Pilot Program Offers Greater Access To Journal Resources
Dec. 21, 2022
SHSU Media Contact: Campbell Joseph Atkins
The Texas Library Coalition for United Action (TLCUA) has concluded negotiations with Elsevier, the world’s largest publisher of scientific journals, for subscription journal access. All TLCUA’s 44 public and private universities across Texas, including Sam Houston State University, have signed or are finalizing new agreements for subscription journal access, giving their campus communities greater access to the journals necessary to their educations.
“We were able to negotiate a lot of aspects of the licenses that we would never have been able to get on our own,” said Eric Owen, director of SHSU’s Newton Gresham Library. “Before this, we were seeing a yearly cost increase by 3.5-4 percent. Subscription costs were always going up, which was not sustainable.”
SHSU will receive a 30 percent discount on journal subscriptions, which is among the highest of all involved institutions.
“For the contract that we have, which lasts through 2024, we are seeing savings of a little over $300,000,” Owen said. “We need that kind of discount back in order to support any of the other products, and we subscribe to many of them, for all our various programs on campus.”
The savings from the deal with Elsevier allows NGL to still purchase necessary journals and subscriptions from other services that continue to increase by as much as five percent each year without asking for more from the university’s overall budget.
“Having any kind of big savings is incredibly helpful for us to be able to hold the line on any existing resources and gives us the ability to bring in at least a few new things as they arise throughout campus,” Owen said.
TLCUA spent years negotiating sustainable pricing for strained library budgets in higher education, but also made progress on its other goals of improving access to scholarship and providing authors with greater control over their published work over time.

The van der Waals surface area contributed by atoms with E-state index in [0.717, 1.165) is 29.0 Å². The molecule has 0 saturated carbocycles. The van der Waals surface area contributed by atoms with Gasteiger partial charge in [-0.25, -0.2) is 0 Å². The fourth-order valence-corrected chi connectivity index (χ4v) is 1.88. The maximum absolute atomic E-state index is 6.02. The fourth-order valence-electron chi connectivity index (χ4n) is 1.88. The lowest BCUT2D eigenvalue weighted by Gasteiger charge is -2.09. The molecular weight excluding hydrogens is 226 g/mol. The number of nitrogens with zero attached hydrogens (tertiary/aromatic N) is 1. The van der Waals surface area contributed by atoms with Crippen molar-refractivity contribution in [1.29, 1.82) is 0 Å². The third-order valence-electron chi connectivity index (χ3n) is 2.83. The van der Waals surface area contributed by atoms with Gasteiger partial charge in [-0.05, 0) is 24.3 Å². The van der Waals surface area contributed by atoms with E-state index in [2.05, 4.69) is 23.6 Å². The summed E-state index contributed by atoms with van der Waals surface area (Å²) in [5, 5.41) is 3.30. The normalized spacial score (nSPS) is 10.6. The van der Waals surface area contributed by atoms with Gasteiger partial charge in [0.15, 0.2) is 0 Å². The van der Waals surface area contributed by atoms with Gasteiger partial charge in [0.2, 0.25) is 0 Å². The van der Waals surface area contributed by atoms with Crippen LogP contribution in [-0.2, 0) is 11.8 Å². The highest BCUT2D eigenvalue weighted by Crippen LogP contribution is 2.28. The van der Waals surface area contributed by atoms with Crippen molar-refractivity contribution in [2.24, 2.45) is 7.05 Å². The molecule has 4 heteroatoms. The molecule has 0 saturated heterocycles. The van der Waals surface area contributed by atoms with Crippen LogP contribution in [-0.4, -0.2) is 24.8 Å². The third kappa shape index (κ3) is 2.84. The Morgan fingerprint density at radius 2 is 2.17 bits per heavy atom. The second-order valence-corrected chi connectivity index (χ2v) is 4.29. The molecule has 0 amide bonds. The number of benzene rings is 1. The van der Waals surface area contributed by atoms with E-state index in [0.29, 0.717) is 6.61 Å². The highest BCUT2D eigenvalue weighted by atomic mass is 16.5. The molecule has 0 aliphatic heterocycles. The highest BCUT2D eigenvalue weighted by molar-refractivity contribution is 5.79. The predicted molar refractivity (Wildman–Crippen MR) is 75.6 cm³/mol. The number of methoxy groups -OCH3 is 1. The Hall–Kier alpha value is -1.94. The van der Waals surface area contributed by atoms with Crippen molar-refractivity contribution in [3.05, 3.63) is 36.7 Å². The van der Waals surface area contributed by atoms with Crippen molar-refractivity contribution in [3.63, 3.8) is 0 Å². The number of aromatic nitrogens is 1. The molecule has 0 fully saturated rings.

TLCUA and Elsevier have agreed to partner on a pilot project to revert ownership of journal articles back to original authors—and not just those at TLCUA-member institutions. Currently, authors transfer copyright of their work in exchange for that work being published. This pilot will provide for rights to go back to authors after a period that will be collaboratively determined with Elsevier. A subset of Elsevier journals will be chosen to study the impact of the copyright reversion pilot for authors and its applicability more broadly to STEM (scientific, technical, engineering and medical) publishers.
All TLCUA-member authors who choose to publish their work under an open access license will have access to discounted author publication charges (APCs). TLCUA also negotiated a license template that removed non-disclosure terms, restrictions on sharing usage data, and 44-year-old limitations on interlibrary loans to expand library collaboration and improve how libraries can share information on journal usage.
"We worked very hard with Elsevier leadership and negotiators to come to an agreement that aligns the values and priorities of our members and those held by Elsevier," said lead negotiator and open access advocate Jeffrey Spies of 221B Consulting. "I am particularly excited about the copyright pilot project. Copyright is an often-overlooked ingredient in securing a more open scholarship, and the library community has a real opportunity here: to work with authors to share their work openly because it will once again be their work."
Along with Spies, the team negotiating with Elsevier consisted of faculty, library leaders and librarians with collections expertise representing the diverse membership of TLCUA.
Initial workshops to define the parameters of the pilot project will begin soon. TLCUA has begun exploring their next negotiation priorities and other projects that can benefit from state-wide collaboration.
- END -
This page maintained by SHSU's Communications Office:
Director of Content Communications: Emily Binetti
Communications Manager: Mikah Boyd
Communications Specialist: Campbell Atkins
Please send comments, corrections, news tips to Today@Sam.edu